Atlanta is proud of the Beltline. Sure, it's taking way too long and funding disputes between the city and the Atlanta Public Schools system are kind of embarrassing, but the project has already been a game-changer in many neighborhoods and promises to help revitalize many more. Of course, there's more to Atlanta development than just the Beltline, and this new year presents an opportune time to map some of the hottest redevelopment projects gaining (at least some modicum of) traction in 2016, according to those whose job it is to sell Atlanta. Real estate brokers The Keen Team compiled a list that tracks a few of Atlanta's other big projects that've got them all excited. As the map shows, the south and west sides are due for some major love.Read More
Atlanta Redevelopment Map: More than Just the Beltline
Westside Park - Bellwood Quarry
On the western fringes of Atlanta, the old rock quarry is slated to become a unique urban oasis featuring a 400-foot deep reservoir and 45 acres of greenspace.
For 126 years, the 448-acre site on the city's south side served as an army base. Soon, media-mogul Tyler Perry will transform 330 acres into a studio complex, with the remainder of the site slated for mixed use development to boost the neighborhood.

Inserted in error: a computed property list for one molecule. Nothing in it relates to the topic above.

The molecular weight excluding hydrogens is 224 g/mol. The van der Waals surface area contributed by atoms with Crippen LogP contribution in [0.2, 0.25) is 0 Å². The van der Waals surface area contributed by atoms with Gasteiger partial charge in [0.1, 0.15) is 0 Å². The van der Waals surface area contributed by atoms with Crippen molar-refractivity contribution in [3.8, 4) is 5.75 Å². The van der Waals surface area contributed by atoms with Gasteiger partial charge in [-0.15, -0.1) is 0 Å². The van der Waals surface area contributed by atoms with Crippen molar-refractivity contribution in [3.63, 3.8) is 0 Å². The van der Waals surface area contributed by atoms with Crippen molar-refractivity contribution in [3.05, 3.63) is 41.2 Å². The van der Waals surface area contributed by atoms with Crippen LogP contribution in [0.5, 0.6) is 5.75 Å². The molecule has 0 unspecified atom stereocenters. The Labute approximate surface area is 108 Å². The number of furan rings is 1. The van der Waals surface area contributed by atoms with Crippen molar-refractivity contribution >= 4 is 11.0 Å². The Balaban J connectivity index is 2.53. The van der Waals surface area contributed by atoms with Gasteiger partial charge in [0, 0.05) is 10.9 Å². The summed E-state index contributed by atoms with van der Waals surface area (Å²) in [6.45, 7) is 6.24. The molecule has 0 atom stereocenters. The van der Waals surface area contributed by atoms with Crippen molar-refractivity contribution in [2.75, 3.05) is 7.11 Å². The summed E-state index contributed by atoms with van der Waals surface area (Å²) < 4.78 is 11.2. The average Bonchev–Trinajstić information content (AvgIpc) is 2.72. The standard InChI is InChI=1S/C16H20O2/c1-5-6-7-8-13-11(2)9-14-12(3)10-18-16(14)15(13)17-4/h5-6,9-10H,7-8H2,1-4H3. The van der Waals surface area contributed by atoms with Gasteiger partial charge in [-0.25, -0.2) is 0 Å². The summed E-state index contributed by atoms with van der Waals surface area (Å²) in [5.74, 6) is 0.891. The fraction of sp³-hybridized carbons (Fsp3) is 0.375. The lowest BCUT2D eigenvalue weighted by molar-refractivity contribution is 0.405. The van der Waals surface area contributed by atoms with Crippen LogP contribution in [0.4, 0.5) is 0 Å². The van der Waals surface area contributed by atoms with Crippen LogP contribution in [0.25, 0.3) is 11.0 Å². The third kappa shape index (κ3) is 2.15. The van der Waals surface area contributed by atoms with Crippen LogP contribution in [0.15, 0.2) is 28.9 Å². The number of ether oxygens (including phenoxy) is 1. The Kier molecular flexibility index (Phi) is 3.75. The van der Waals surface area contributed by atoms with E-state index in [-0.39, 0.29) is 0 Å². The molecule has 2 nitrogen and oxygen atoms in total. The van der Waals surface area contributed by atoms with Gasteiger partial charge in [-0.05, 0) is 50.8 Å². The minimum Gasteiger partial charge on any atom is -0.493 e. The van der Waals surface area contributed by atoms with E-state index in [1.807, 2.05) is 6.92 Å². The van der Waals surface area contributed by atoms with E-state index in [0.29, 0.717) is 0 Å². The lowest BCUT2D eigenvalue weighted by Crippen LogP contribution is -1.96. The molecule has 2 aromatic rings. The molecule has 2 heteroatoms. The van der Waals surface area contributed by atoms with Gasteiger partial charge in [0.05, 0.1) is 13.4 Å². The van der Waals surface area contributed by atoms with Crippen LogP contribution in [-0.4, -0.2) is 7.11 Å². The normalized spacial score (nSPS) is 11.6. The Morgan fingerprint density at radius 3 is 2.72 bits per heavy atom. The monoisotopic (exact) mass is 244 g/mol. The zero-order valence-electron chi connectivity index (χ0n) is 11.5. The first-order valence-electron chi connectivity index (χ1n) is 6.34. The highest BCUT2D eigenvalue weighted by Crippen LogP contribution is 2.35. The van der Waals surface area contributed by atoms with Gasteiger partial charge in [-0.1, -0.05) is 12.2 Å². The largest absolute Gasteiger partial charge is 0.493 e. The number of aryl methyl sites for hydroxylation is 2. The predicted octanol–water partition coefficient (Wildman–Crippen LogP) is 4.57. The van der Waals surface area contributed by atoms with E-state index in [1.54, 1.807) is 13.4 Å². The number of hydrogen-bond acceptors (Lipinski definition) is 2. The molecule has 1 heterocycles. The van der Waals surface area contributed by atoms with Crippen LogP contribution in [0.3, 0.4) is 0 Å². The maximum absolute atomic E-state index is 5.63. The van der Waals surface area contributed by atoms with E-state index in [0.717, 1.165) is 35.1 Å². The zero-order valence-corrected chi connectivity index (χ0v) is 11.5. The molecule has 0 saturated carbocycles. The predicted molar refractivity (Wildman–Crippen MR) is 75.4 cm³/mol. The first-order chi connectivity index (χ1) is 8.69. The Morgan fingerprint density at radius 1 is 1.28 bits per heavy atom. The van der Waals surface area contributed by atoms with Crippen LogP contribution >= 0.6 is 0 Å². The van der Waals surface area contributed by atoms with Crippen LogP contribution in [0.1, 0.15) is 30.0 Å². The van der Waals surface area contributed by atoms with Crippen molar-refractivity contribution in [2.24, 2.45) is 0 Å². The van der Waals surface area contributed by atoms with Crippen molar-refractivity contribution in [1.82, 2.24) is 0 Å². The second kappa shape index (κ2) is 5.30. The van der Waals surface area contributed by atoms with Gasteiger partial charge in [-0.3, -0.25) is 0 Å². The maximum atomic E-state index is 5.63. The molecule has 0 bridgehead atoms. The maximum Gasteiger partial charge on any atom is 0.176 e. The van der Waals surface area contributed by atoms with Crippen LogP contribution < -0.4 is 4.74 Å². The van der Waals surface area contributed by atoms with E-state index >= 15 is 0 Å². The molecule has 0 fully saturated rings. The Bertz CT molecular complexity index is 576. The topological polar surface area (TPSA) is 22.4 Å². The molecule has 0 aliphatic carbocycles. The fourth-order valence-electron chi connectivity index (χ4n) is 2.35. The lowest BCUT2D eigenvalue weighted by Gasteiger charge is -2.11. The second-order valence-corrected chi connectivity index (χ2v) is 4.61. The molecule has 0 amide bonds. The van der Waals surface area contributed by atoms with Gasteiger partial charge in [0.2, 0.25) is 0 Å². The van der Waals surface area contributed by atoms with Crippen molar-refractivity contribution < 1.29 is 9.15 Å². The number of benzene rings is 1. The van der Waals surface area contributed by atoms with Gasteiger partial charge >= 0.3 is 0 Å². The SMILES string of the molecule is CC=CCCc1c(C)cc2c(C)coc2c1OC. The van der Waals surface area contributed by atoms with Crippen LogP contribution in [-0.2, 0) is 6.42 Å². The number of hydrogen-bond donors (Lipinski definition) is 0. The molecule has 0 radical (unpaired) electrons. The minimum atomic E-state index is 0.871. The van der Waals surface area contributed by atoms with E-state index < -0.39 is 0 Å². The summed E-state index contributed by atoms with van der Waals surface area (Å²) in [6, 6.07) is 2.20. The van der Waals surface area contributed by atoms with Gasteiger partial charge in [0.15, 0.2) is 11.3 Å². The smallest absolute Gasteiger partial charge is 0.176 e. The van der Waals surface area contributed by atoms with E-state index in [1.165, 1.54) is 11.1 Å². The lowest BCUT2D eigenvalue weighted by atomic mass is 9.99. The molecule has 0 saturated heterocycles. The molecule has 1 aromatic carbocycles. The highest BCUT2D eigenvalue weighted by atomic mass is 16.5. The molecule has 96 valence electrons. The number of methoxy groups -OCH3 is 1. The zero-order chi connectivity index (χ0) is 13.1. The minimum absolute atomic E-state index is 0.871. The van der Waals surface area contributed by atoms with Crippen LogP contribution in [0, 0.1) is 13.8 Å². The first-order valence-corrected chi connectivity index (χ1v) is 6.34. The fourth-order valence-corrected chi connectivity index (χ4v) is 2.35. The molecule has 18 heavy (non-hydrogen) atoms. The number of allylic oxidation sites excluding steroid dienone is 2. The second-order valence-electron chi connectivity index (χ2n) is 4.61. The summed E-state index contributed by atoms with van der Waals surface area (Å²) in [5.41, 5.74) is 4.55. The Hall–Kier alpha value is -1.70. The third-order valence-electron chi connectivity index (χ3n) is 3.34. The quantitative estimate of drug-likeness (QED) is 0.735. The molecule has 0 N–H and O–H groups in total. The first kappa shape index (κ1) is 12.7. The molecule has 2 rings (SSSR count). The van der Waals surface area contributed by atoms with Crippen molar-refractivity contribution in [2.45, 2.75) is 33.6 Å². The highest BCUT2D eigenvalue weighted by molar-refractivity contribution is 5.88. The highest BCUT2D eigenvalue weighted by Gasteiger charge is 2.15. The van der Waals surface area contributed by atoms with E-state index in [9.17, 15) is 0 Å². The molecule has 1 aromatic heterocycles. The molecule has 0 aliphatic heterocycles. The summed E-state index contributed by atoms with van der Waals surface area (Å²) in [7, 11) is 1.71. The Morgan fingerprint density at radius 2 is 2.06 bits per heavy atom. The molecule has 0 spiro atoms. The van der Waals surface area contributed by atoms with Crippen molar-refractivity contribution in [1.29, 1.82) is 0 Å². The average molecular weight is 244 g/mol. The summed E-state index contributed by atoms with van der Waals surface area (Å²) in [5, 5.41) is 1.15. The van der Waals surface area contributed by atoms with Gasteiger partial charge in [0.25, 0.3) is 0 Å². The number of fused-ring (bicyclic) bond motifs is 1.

Martin Luther King, Jr. Drive
Stretching 12 miles from the Capitol downtown, past Atlanta University Center and out to the western reaches of the city, the road hardly lives up to the legacy of one of Atlanta's greatest residents. Mayor Reed hopes that $250 million in bonds can help transform the thoroughfare into “one of the most attractive streets in America.”
With the Atlanta Braves' departure from intown at the end of next season, the Turner Field complex is ripe for major redevelopment. And with the recent announcement that Georgia State University and Carter will be up to bat for the project, great things should be on the horizon.
The original heart of the city, Underground and South Downtown have long struggled in terms of attracting investment. With plans for the city to sell the languishing mall, developers are turning to the neighborhood as the next big thing.